A device which could decontaminate any bit of radioactive matter would be invaluable—only it was impossible. But Doctor Velikof was ready to demonstrate just such a machine! The visitor arriving at General Atomic Research climbed a broad flight of stairs and then encountered a sort of plaza presided over by a rare combination of brains and beauty. Here the visitor inspected the beauty while the brains inspected the visitor's credentials. After which mutual inspection the visitor stepped into the exact center of a long corridor and turned either to the right or to the left, depending upon which of the two main offices he was to visit. At one end was the office of Doctor Howard Mangler, Director of Research; at the other end of the corridor was the office of Phillip Newton, Director of Operations. Between the two was the corridor called "The Battlefield" by the clerks, stenographers, and office boys. Up and down the silent battle raged, its casualties mutely entombed in the filing cabinets, swathed in directives (with carbon copies) and counter-directives (with carbon copies). It was not a bloody battle. It was fought with words and words and words of argument, counter-thrust, statement, rebuttal and rejoinder; espionage and security. The objective was Control. For Howard Mangler objected most violently to having a "mere business man" running the delicate field of Operations, while Phillip Newton felt that physicists should stay in their white ivory tower and let business men run the details of business. Open battle did not join every day, sometimes it smouldered for weeks before breaking out in a welter of directives, memorandums, and hot words. But any long period of quiet brought a foreboding of imminent war to the office force; and when the first thrust was sent home, the force cleared its desk so that the passage of memorandums could flow untrammeled by the processes of work. The rumor of war preceded the opening of hostilities by long enough for preparation so that— "Lillian, you'd better polish off that batch of invoices, quick-like." "In a hurry?" "We will be. Grant has just invaded Richmond." "Oh." Sometimes it was Shiloh, but when Grant invaded Richmond, it meant that Howard Mangler had stamped down the long corridor to blast his way through the defences of the outer office of Phillip Newton and into the inner sanctum itself—and was now firing his big guns in the enemy's face. "This has got to go through!" roared Mangler. "It is unnecessary." "How would you know?" demanded Mangler. "The inventory says we have twelve Tectroscopes now; what do we need with four more?" "Because we have more men." Newton snorted. "Does each man need a complete set of laboratory equipment?" "Not a complete set. But a thing like this—" "I've been through there recently and found no less than eight of them not even turned on, let alone being used." Mangler grunted. "It's not the constant use that demands extra equipment. It's the fact that it takes time for a man to run down what he needs, borrow it, set it up, and then return it." "You'll have to continue that way for a bit; we're over our budget now." "By forty thousand?" "Almost." Mangler sat back with a derisive gesture. "And I know why," he said with scorn. "Indeed?" "I do. You've sent through an appropriation for fifty thousand for your own fool—" "I'm no fool, Mangler!" "You are." "If so, you are an opinionated idiot!" "My opinion is quite valid." "In your own opinion, your own opinion is valid. Stop defining 'A' in terms of 'A', Mangler; if I did that you'd be the first to scorn my definitions." "What in the devil do you know about atomics anyway?" "Only what you've taught me; if I'm a fool, it's your fault. What do you know about business?" "Enough to make a time study and add up to four. Enough to balance the price of equipment against the lost man-hours because of the lack of it, and come up with a mathematical decision." "But an eminently impractical decision; blood cannot be extracted from a radish." "No, but you can dig up a bunch of radishes, sell them, and buy a pint of blood." "That takes time. Just wait. As soon as we catch up with our budget—" "If you hadn't sent through that appropriation—" "I have that right." "For what?" "A device that, first, is needed right in our laboratory and, second, will eventually bring in millions once it is developed in large size." "And may I ask the nature of this marvelous instrument?" "Mangler, what would be the ultimate worth of a device that can extract the radioactivity of—" "Worth billions, but it can't be—" "Exactly. Such a device would be worth billions." "Trillions. Any number you want. It just ain't practical. In words of one syllable that even you can understand such a process does not exist—nor can such a device be made." "This decision of yours is, I gather, final?" "It is no decision of mine. It is the opinion of every scientist worthy of the name." "Who, of course, know all there is to know?" sneered Newton. "Extracting the radioactivity from a radioactive substance is impossible." "Come, now, Doctor Mangler. There were learned gentlemen who proved conclusively that no vehicle heavier than air could ever get off the ground under its own power." "Granted. Using the same mathematics it is possible to prove that the bumblebee is aerodynamically impossible. The half-life of a radioelement is set by the nuclear structure of the element. What you are stating is that the half-life of any radioelement can be cut down—" "Not at all. I'm stating that I intend to purchase a machine that will completely remove radioactivity regardless of half-life." Mangler sneered. "Tell me, Newton, if you were to put a lump of radium before this machine, would it turn out to be stable radium—or convert itself all the way down the radioactive ladder to inert lead in the same instant?" "This is the sort of hypothetical question you always enjoy tossing around, Mangler. I suggest that you procure a half pound or so of radium and we'll try it." "Then you have only rumor to go on?" "Look, Mangler, let's make a premise or two. You'll not deny that I know what a Geiger counter is, and how it is used?" "I'll grant that." "All right then. Now, I've been shown a machine and a sample of radioactive material. I've been permitted to test this radioactive sample extensively. In fact I had it here for a few hours, using our own test equipment and it was definitely radioactive. This is established to your satisfaction?" "Go on." "Then this sample was placed in the machine and within a matter of a minute or so the sample was returned to me, inert and cold." "May I ask whether there might have been a substitution of sample?" asked Mangler with a sneer. "No, there was not. I have it here," and Newton tossed a lump of stuff on the desk. "Carnotite ore," said Mangler picking it up and looking at it through a jeweler's loupe that he took from his vest pocket. "Or at least what appears to be." "I put my own mark on it," said Newton complacently. Mangler eyed Newton coldly. He started to say something but stopped before he began. Newton smiled serenely and went on: "This is merely a pilot model," he said. "With a bit of development, the device can be made to work on a large scale. We can decontaminate our by-products; we can render safe any radioactive area. Why, the value of machinery we toss out every month will pay for it in a short time. Time and time again something in the hot-cave breaks down. Last week it was five hundred dollars worth of analytical balance, discarded because of a broken bearing worth about a dollar and a half. It wouldn't work right, and it was so hot that no one could repair it safely. Think of it!" "As you said before, such a machine would be worth billions. But no such machine can possibly exist." "You're certain of this?" "Of course I'm certain." "Which means, naturally, that you know all there is to know." "I know what is the common knowledge of the topmost scientists of the world." "Including the recent discoveries of the men who work behind the iron curtain?" "Russia has no corner on brains." "Nor have we; just remember that." "So this miraculous gadget came from Russia?" "It did." "Indeed!" "Don't scoff. Doctor Velikof escaped with his life." "And the machine, of course." "Yes. He stole the pilot model and escaped." "Go on, Newton." Mangler's use of Phillip Newton's last name was scornful; a sore spot frequently rubbed raw. Mangler used it in this same scornful tone whenever Newton tried to invade the premises of science. Mangler's tone inferred that Newton was identifying himself with Sir Isaac Newton; it was on the same level of ridicule as calling a bald man 'Curly'. "Doctor Velikof wanted out. He escaped with no more than his clothing and the machine—it fits into a small metal cabinet—because he knew that it would bring him enough money here to permit his comfortable escape and ultimate freedom. Even now he is not free from danger because the Soviet agents are everywhere, and doubtless most of them are on the lookout for him." "Naturally," nodded Mangler in a soft voice. "He came to me because he knew I was investigated and cleared for secret data by the Government and therefore could have no connection with the Soviet. He was extremely cautious at first, but he's relaxed since. Why, it was at least three weeks before he would show me his machine." "Which you swallowed, hook, line, and sinker." "But not without careful investigation." "Such as?" "I've seen it work!" snapped Newton. "This I'd like to see myself." "I'd take you along tomorrow excepting for one thing." "Tomorrow?" "I'm giving Doctor Velikof the voucher and taking possession of the machine tomorrow morning at ten ack emma." "And your objections?" "You'd foul up the deal." "How?" "Like most of your ilk, you'd want to spend a few years investigating the properties of the machine. You'd have someone make a mathematical analysis of the process, want to test it on this and that, and then you'd priff around for six more months before you decided whether to pay off now or a year from now. In the meantime Doctor Velikof would be in great danger, if not dead by then." "And if I promise not to interfere?" "Under those circumstances—" Mangler eyed Newton calculatingly. "Will you put in writing a statement that you are inviting me to witness this affair under the single provision that I interfere in no way, shape, or fashion with your business deal with this Doctor Velikof?" "I'll be most happy to." "Good," said Mangler with a smile. "This will be double protection; if I interfere and louse up the deal, you'll be able to clip me. If I don't bother to keep you out of a sucker's bait, you won't be able to blame your mistake on my silence." "That's a deal." "Deal," said Mangler. Mangler turned and left the office. His passage along the corridor was followed by the eyes of the office force, and when Newton called for his secretary to come in for dictation, there was a general cleaning of desks. The primary cause for another mild paper shortage was expected to arise at any moment now. Newton rapped at the hotel door and the door opened after a minute. It opened a mere crack first, then it swung wide as Doctor Velikof saw Phillip Newton. "Come in," he said in a rather thick accent. Then he saw Mangler and frowned. He started to swing the door shut; he looked at Newton with a half-trapped expression which was as though he felt that a trusted friend had betrayed him. "Don't worry," said Newton cheerfully; "this is Doctor Howard Mangler." "How do you do?" inquired the Russian uncertainly. "Fine, thank you," responded Mangler. "Doctor Mangler is safe; I can—" "Now that I know his name I know," said Doctor Velikof. "He works with you." "That's right." "However, I'd have preferred it otherwise. Yet he is here," said Velikof in a resigned tone. "You can be sure that your secret is safe with him." "This I am sure of," nodded the Russian quickly. "Yet the best of intentions sometimes—you understand? I have no lack of faith in you, Doctor Mangler; in fact I'd have been most happy to meet you under other circumstances. But like most questions of security, the safest secret is one which is not labelled secret, and which is known only to the absolute minority." Mangler nodded. "I know very well how this thing can affect you. Have no fear; I'm here only as a curious physicist who wants to see the first machine in operation—a machine that apparently does what cannot be done." "I'll be glad to show it to you," said Velikof smoothly. To Newton he said: "Everything is ready?" "Of course," nodded Newton. He reached into an inside pocket and produced an envelope which he handed to Velikof. "Sorry that it must be in certified check, Doctor Velikof." "I understand; it is as sound as cash." "I assure you it is." Velikof nodded and then looked at Mangler. "You are skeptical," he said sincerely. "But only because you do not understand." Mangler nodded cynically. "According to what is known about radioactivity, you are about to violate something of a universal law." Velikof shook his head. "Universal laws cannot be violated. When a universal law obstructs scientific achievement, the thing to do is to work it so that the universal law can be turned around to operate in your favor." "And," said Mangler pointedly, "one can sometimes evade the law for a period of time during which one can get away with some amazing things. But always the law catches up with one." "You do not believe—?" "Frankly, no. But I'm willing to be shown." "Then come!" and Velikof led the two Americans from the reception room of the hotel suite to the bedroom. "There it is," he said proudly. There it was. Mangler eyed the set-up critically. Scientist, experimenter, and practical engineer, Mangler looked the equipment over with his experienced eye. The stuff had been set up on one of the long portable tables used by hotels to furnish display tables in conventions and the like; and the construction of the table precluded any under-cover fancywork. Smooth but bare boards were set upon sturdy horses; a single line-cord led from a wall socket to a small metal case studded with convenience outlets in which several A.C. operated gadgets were plugged. Standard as could be. At one end of the table was a rather expensive analytical balance. Next to it was a volumetric graduate and system to measure the true volume of an irregular solid to a remarkable degree of precision. Not content to use these pieces for the purpose, the third equipment on the table was a simple but accurate equipment for measuring the specific gravity of solids. There was a spectrometer and its associated gear, the use of which could give an extremely close estimate of the composition of a sample. A small sliver taken from a larger sample could be tested and from the proportion of sample to sliver, the elemental structure of the larger sample could be obtained. Some electrical equipment came next, specific resistivity, magnetic moment, dielectric constant, piezo-electric axes. "We do not use them all on every sample," said Velikof. "One could hardly measure the dielectric constant of a block of radiosilver, for instance." "But silver—like all metals—still has a dielectric constant." "Of course. And a block of copper has an index of refraction. These are scientific measurements and concepts and not practical for this purpose; here we work in the concrete and not the abstract." Mangler shrugged. The next bits of equipment he recognized; one was a counting-rate meter that had the nameplate of a popular manufacturer of scientific equipment. Next to it was a portable Geiger counter, which had the inventory-plate of General Atomic Research screwed to the panel. "That's here on lend-lease," said Newton cheerfully. Mangler nodded again. From what he could see, Velikof's equipment was beyond reproach. Used under the eyes of Newton, nothing short of a hidden cyclotron could create a false impression of radioactivity in an inert sample. Used in front of Mangler, not even a hidden cyclotron could be used to falsify any evidence. But it was the final item on the board that interested Mangler. It was a small, leatherette-covered case with a suitcase handle on one side. It had a panel across the face which was covered with dials etched in Russian characters. Below the characters indicating the function of the several dials, someone (either Velikof or Newton) had used a grease-pencil to letter in the English equivalent, of mass, of volume, of the various factors that are the measurements of matter. And the bottom row of dials could be set to the activity-constant of radioactive emanations, alpha, beta, and gamma. The case came open in the middle; this control panel and its insides filled one half of the split case. The other half was open behind it, and it was obvious that the equipment standing next to the control panel fitted neatly into the open half of the carrying case. The base of this equipment was a larger cylinder made up of an electromagnet. The core was laminated, the ends of the laminations showed across the flat dome of the cylinder. The coil of wire came up even with the top of the laminations so that little of the surface of the cylinder could be seen. The bottom was a flat circle of metal large enough to extend beyond the coil; it made a neat base. Rising from the metal base were three metal struts that passed up (almost touching the outside of the electromagnet) to a superstructure above the flat face of the laminated core of the magnet. It was obvious that the sample would rest on this flat face. The three struts held a spiral of glass tubing that was terminated in electrodes similar to the terminals of a neon sign tubing; these were connected to the cable that led from the gear to the control box. Atop the glass spiral was a flat circle of aluminum. "Radioactivity is a state of instability in the nucleus," explained Velikof. Mangler nodded. Velikof had said nothing that could not be obtained from a fundamental book on atomics, circa 1935. "The condition known as half-life obtains because of the statistical nature of atomic structure. Any single atom is not radioactive; it is only in an instable state in which it contains more than enough energy to hold it together. When it ejects this excess energy, it is radioactive only for that instant. Then it becomes a stable nucleus. But when a statistical quantity of such atoms are present—and any gross matter no matter how minute will contain a statistical quantity—there is always some number of atoms in the radioactive state of ejecting the excess energy. Some do it quickly; others take their time. "In order to remove the excess energy all at once it is necessary to control the nuclear particles themselves." "Which—up to now—has not been done," suggested Mangler. "Right," beamed Velikof. "An instable atom can be considered as a billiard table with the balls in motion. The stable state consists of the balls at rest. In the radioactive atom, the balls contain a total excess energy sufficient to drive any one of the balls from the table but this excess energy is divided among them. Until the random motion of the components and the attendant transfer of energy from one to the other results in one component eventually containing this excess energy all to itself, nothing happens. Then, when this does happen, the ball has enough energy to leave the place—in other words, the particle is ejected." "Fundamental," said Mangler. "But how do you control the nuclear particles with this equipment?" "By inserting the radioactive sample in fields which work on the electrostatic, the momentomagnetic, and the mechanogravitic properties of the nucleus." "This I've got to see," said Mangler. Velikof nodded. From a heavy metal case he took a small lump of stuff that looked like a piece of ore. He handed the long tongs to Mangler, who viewed the sample from a safe distance through a piece of leaded glass conveniently placed on the table. "You expect trickery," said Velikof. His tone suggested that he was unhappy that Mangler did not believe him. "Mark it if you like." "I'd like to, but I'd rather not get that close to hot stuff." "Then inspect it carefully and note anything characteristic about its structure. That way you can be sure." "Just put the show on the road," said Mangler. "All right." Velikof tested the sample before the Geiger and the counting rate meter. From readings obtained, he set the dials on the control box. Then Velikof spent many minutes weighing, measuring, and testing the sample, transferring mass, volume, and so forth to the proper dials on the box. He re-tested the sample before the counters and rechecked his dial-settings, which he did not have to change. "You will notice that the radioactivity has not diminished in the half-hour I've used to measure the sample," said Velikof. Mangler chuckled. "The intensity there," he said with a wave at the counters, "is such that any short-term half-life radioactive you could get would have started off hotter than Oak Ridge itself. Go ahead." Velikof lifted the top aluminum plate and set the sample on the laminated end of the electromagnet. With the top plate back in place, the sample could be seen through the coils of the glass spiral. "Now!" said Velikof sharply. He thrust in a small switch on the instrument panel. There came a faint sizzle of corona and the top circular plate showed a few leakage-spikes from some sharp edges. There was a general, but very gentle tugging at iron-containing items in the pockets; the sample moved a bit. A meter moved swiftly up the scale towards a red line and as it reached the line, the coils of glass flared with blinding brilliance and a faint, metallic 'Ting!' rang from the equipment. Velikof laughed. "I know best of all that we should not look at it," he said; "but even I cannot avoid it." Mangler looked towards the ceiling. There was a spiral image that moved with his eyes, a scintillating retained impression that changed in color from flaming green to beautiful blue to blood red, then white, then blue, then green again. It faded slowly; it appeared in changing color behind the closed eyelids, it became bright again and died again and faded away to return. Looking at the sample, the retained color in the eye-image matched the equipment and registered with the glass spiral and made it look as though it were still glowing. Velikof lifted the top plate and took the sample out with his bare hands. He handed it to Mangler and said: "Test it!" It was dead. Mangler looked at it, then looked at the equipment. "This I've got to inspect," he said in a low voice. Velikof smiled. "Now you believe." "I'd never believe it possible." Newton smiled self-confidently. "We'll have plenty of time to see what makes it tick," he said. "But where does the activity go?" asked Mangler. "It is changed into harmless radiations of mere light, a bit of electrostatic discharge, and a burst of magnetic field," said Velikof. "All energy has an equivalent wavelength; by inserting the proper equivalent wavelength artificially and exciting the material properly, the energetic radiation is heterodyned into harmless energy which can be dissipated easily." "Amazing! Have you another sample?" "No, unfortunately. Radioisotopes cost money. Why?" "I'd like to try it again." "You may do it at your laboratory. This machine is now yours." "Then let's take it out of here—quick! I've got work to do!" Newton smiled. "We'd like another check-out on the process," he said. "Well, we can go through the mere motions," said Velikof slowly. "Oh, no," said Newton. "I've a sample here with me." "With you?" exploded Mangler. "That's dangerous, you idiot." "Not at all," smiled Newton taking a small flat case from his pocket. It was heavy; lead. He pried it open on the table with a long screwdriver and lifted a small sample out of the case with the tongs. "Now we can do it again," he said happily. The counters chattered happily as Newton held the sample in front of the probes. Velikof looked at his watch. "Would you like to try it?" he asked nervously. "The banks close at noon today, you know." "You have a half-hour. Then, there's always tomorrow." Velikof shook his head. "Tomorrow I must be gone," he said; "there are men who would kill me for what I've done." Newton smiled. "You have a good half-hour. I'd like some instructions. Please?" Velikof nodded. "You do it," he said. "But please hurry." "The measurements take time." "I know. But—well, go ahead." Newton nodded and put the sample on the scales. His hands fumbled a bit and he started over— "Please hurry." "I guess that's close enough," said Newton. He set the mass dial, looked at it, looked back at the balance, then shrugged. He dunked the sample in the volumetric graduate, flashed it through the electrical bridges, and made the appropriate settings on the dials of the control box. "You're being rather sloppy," said Mangler pointedly. "I fear he has been too sloppy," said Velikof. "But we have too little time to repeat." "You set the radioactive constants," said Newton to Mangler. Mangler thought for a moment and then set them; and his setting was precise. "Now!" said Newton. He thrust the switch home. Again came the brief sizzle of corona, the urge of magnetic attraction, and then the blinding flare of light. Newton reached for the sample. "No!" said Velikof quickly. "Why?" Mangler grunted. "You've been as sloppy as a kid," he sneered. "That sample is probably as hot as it was." "But you have the right process," said Velikof. "And now I must get going." Shrugging, Newton took up the tongs, lifted the sample from its place, and thrust it in front of the counter. The counter was silent. "Dead!" glowed Newton. "Hmmmm." Velikof turned back from the door. "Dead?" he said. "Dead?" "Dead," said Newton. "I couldn't have been as sloppy as you accused me of being." "Maybe the thing isn't as demanding as you suggest," said Mangler. "We'll find out," said Newton; "Howard, help me pack up." "Sure." Velikof shook his head. He handed the envelope back to Newton. Newton took it, wonderingly. "Why?" "I'm not selling," said Velikof. "But you did sell. It's mine—ours." "You took your envelope back." Mangler growled. "Not if I have anything to say about it!" Velikof eyed Mangler, looked the big man up and down. "But this isn't —" Mangler flexed his hands. "You can't play that game with us," he snarled. "What do you want—more money?" "I want my machine. It has just occurred to me that I know how to exploit it for myself, in safety from my countrymen." "Well, you can't back out of a contract that easily." "This is a matter of business," Newton said softly, as he waved Mangler aside. "Which comes under my jurisdiction. I'll handle it." "All right, but don't let him get away with that machine." "Business is business," smiled Newton. Then to Velikof, he said: "Business is one of the things we Americans specialize in, you know." "I see," said Velikof; "you want a profit." "We want the machine!" "This is my job, Howard." Newton nodded at Velikof. "Make me an offer." "You have your original fifty thousand; I'll buy the machine back for ten thousand." "No." "Twenty." "No." "Twenty-five." "Hmm." "Look, Newton, this is worth a lot more than that." "Thirty." "Make it fifty." "Done!" "Cash!" Velikof went to the dresser drawer and took out a sheaf of bills. He counted off fifty of them and handed them to Newton. "Now get out!" he snapped. "Oh, come now, let's be friends." "So that he can see my machine and copy it? No!" "Come on, Mangler. Let's go." Newton led Mangler from the room. The elevator that came for them also dropped six policemen who hurried up the hall. They were rapping on the door as the elevator door closed. "You're an imbecile," snapped Mangler. "I know what you're thinking; that I could reproduce that machine. But I can't. I can't. And you've sold it back for a measly fifty thousand. You're an imbecile. It's worth millions." "No, just fifty thousand," said Newton, waving his envelope. "But Velikof will make millions—" "He may have," chuckled Newton, "but not any more; the gentlemen in uniform will see to that." "What do you mean?" "Mangler, I bow to your knowledge in matters scientific, but the Commission put me in charge of business because you are incredibly naive. A few years ago they were selling little doohickeys that printed dollar bills. Ten days after Hiroshima, there were advertisements for everything from atomic permanent waves to atomic patent pills. Develop something new, and there will be ten sharpers making sucker-money out of it." "But what happened?" Newton chuckled. "First, Velikof, who is a charlatan of the first water, demonstrated a machine to me. I, a simple business man, was duly impressed by the wonders of science. I agreed to buy this fabulous gadget for fifty grand. "Then," he continued cheerfully, "I mentioned it to you. You jeered, and then finally went along with the gag so that you'd have the splendid opportunity of watching me get clipped. "And then again," he went on even more cheerfully, "the man who knew it wouldn't work in the first place was convinced by a bit of sleight-of- hand. There, Mangler, you did a fine job for me." Mangler growled. "Yeah—? How?" "By acting your natural self: The brainy physicist being convinced by a gadget. You convinced the charlatan that he had something." "But—" Newton grinned. "Mangler, you should know by now that cylindrical magnet cores are never made of laminations because it is just as efficient to make a square core out of laminations. Turning a laminated core is an unnecessary nuisance." "Yes." "So I figured that the only reason for making a laminated, cylindrical core was to conceal some minute crack—the sort of crack that would be visible on a smooth surface. The sort of crack made by a pair of cunning trap doors. Two samples, elaborately sculped into remarkable similarity, one radioactive and one dead. God knows how many times Velikof has done this bit of legerdemain at fifty Gee a clip. Safe, too, because no man would care to handle the hot sample close enough to mark it. The flare of photostrobe light to blind the eyes, the elaborate preparations, and all the rest. And so, the gent who was going to watch me get clipped fell for the job itself!" Newton roared with laughter. "But—" "Oh," said Newton cheerfully, "even you don't get it?" "No." "Simple. Y'see, I had to make a profit. I used a few thousand dollars worth of radon gas. Radon gas and beryllium produce lots and lots of neutrons. Neutrons can bombard elements; I had one of your boys prepare one of the short-term elements for me and put it in my little lead box. One of the five-minute half lives that would activate the counters and then die out in the half hour it took to run through the measurements. By being sloppy in my analysis, I convinced Velikof that his equipment could be made to actually work if he figured out how wrong to set his dials!" Newton waved the envelope at Mangler. "So from here on, you stay at your end of the hall and run the gadgets, and I'll stay at my end and run the business. And if you are a good gadgeteer, I'll put through your request—not order—for tectroscopes. I guess we can afford it, now.” THE END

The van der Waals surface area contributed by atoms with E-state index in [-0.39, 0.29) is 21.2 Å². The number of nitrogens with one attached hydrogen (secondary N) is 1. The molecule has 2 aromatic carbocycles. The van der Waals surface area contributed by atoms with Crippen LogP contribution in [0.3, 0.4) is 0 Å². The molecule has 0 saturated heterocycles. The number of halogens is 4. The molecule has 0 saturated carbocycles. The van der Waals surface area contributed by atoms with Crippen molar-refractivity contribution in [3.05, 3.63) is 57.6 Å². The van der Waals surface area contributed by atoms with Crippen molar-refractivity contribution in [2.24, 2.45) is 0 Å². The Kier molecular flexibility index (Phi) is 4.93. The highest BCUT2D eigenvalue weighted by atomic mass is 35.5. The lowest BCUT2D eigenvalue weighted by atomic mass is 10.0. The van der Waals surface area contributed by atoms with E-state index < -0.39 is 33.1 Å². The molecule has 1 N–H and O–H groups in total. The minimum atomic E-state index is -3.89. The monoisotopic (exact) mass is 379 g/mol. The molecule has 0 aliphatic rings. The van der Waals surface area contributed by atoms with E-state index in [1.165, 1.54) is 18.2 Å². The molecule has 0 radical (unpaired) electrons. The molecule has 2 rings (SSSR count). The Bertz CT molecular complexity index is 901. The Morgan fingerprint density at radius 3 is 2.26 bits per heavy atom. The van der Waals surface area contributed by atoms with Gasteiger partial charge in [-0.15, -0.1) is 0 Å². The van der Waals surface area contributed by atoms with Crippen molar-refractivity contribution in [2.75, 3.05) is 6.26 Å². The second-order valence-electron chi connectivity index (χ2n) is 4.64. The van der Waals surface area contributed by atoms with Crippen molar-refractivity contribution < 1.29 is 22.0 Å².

"Atomic Bonanza" was originally published in Science Fiction Quarterly, May 1951. Extensive research did not uncover any evidence that the U.S. copyright on this publication was renewed. ABOUT THE AUTHOR: George Oliver Smith (April 9, 1911 – May 27, 1981) (known also by the pseudonym Wesley Long) was an American science fiction author. He is not to be confused with George H. Smith, another American science fiction author. Smith was an active contributor to Astounding Science Fiction during the Golden Age of Science Fiction of the 1940s. His collaboration with the magazine's editor, John W. Campbell, Jr. was interrupted when Campbell's first wife, Doña, left him in 1949 and married Smith. Smith continued regularly publishing science fiction novels and stories until 1960. His output greatly diminished during the 1960s and 1970s when he had a job that required his undivided attention. He was awarded the First Fandom Hall of Fame award in 1980. He was a member of the all-male literary banqueting club the Trap Door Spiders, which served as the basis of Isaac Asimov's fictional group of mystery solvers the Black Widowers. Smith wrote mainly about outer space, with such works as Operation Interstellar (1950), Lost in Space (1959), and Troubled Star (1957). He is remembered chiefly for his Venus Equilateral series of short stories about a communications station in outer space. Most of the stories were collected in Venus Equilateral (1947), which was later expanded with the remaining three stories as The Complete Venus Equilateral (1976). His novel The Fourth "R" (1959) – re-published as The Brain Machine (1968) – was an examination of a child prodigy, a digression from his concern with outer space.